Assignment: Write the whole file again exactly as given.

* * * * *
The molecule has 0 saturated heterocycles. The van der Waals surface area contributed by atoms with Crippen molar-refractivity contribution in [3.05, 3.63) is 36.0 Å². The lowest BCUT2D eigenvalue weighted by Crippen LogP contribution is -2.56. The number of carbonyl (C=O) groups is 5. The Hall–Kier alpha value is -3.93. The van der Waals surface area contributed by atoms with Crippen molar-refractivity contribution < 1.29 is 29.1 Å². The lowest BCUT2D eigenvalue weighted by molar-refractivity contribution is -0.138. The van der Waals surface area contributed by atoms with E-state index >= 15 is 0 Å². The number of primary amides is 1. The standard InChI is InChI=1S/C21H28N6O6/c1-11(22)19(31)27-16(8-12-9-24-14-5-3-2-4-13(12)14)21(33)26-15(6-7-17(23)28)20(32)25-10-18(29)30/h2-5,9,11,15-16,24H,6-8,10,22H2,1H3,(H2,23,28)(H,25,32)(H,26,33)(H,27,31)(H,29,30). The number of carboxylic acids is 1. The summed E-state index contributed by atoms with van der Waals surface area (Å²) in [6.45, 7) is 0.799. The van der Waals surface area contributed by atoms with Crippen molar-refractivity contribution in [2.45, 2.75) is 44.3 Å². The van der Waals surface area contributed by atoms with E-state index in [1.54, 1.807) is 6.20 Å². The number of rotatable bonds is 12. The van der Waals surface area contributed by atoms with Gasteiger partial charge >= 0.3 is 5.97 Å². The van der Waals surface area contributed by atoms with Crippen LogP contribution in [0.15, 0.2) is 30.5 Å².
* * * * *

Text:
The molecule has 0 saturated heterocycles. The van der Waals surface area contributed by atoms with Crippen molar-refractivity contribution in [3.05, 3.63) is 36.0 Å². The lowest BCUT2D eigenvalue weighted by Crippen LogP contribution is -2.56. The number of carbonyl (C=O) groups is 5. The Hall–Kier alpha value is -3.93. The van der Waals surface area contributed by atoms with Crippen molar-refractivity contribution < 1.29 is 29.1 Å². The lowest BCUT2D eigenvalue weighted by molar-refractivity contribution is -0.138. The van der Waals surface area contributed by atoms with E-state index >= 15 is 0 Å². The number of primary amides is 1. The standard InChI is InChI=1S/C21H28N6O6/c1-11(22)19(31)27-16(8-12-9-24-14-5-3-2-4-13(12)14)21(33)26-15(6-7-17(23)28)20(32)25-10-18(29)30/h2-5,9,11,15-16,24H,6-8,10,22H2,1H3,(H2,23,28)(H,25,32)(H,26,33)(H,27,31)(H,29,30). The number of carboxylic acids is 1. The summed E-state index contributed by atoms with van der Waals surface area (Å²) in [6.45, 7) is 0.799. The van der Waals surface area contributed by atoms with Crippen molar-refractivity contribution in [2.45, 2.75) is 44.3 Å². The van der Waals surface area contributed by atoms with E-state index in [1.54, 1.807) is 6.20 Å². The number of rotatable bonds is 12. The van der Waals surface area contributed by atoms with Gasteiger partial charge >= 0.3 is 5.97 Å². The van der Waals surface area contributed by atoms with Crippen LogP contribution in [0.15, 0.2) is 30.5 Å².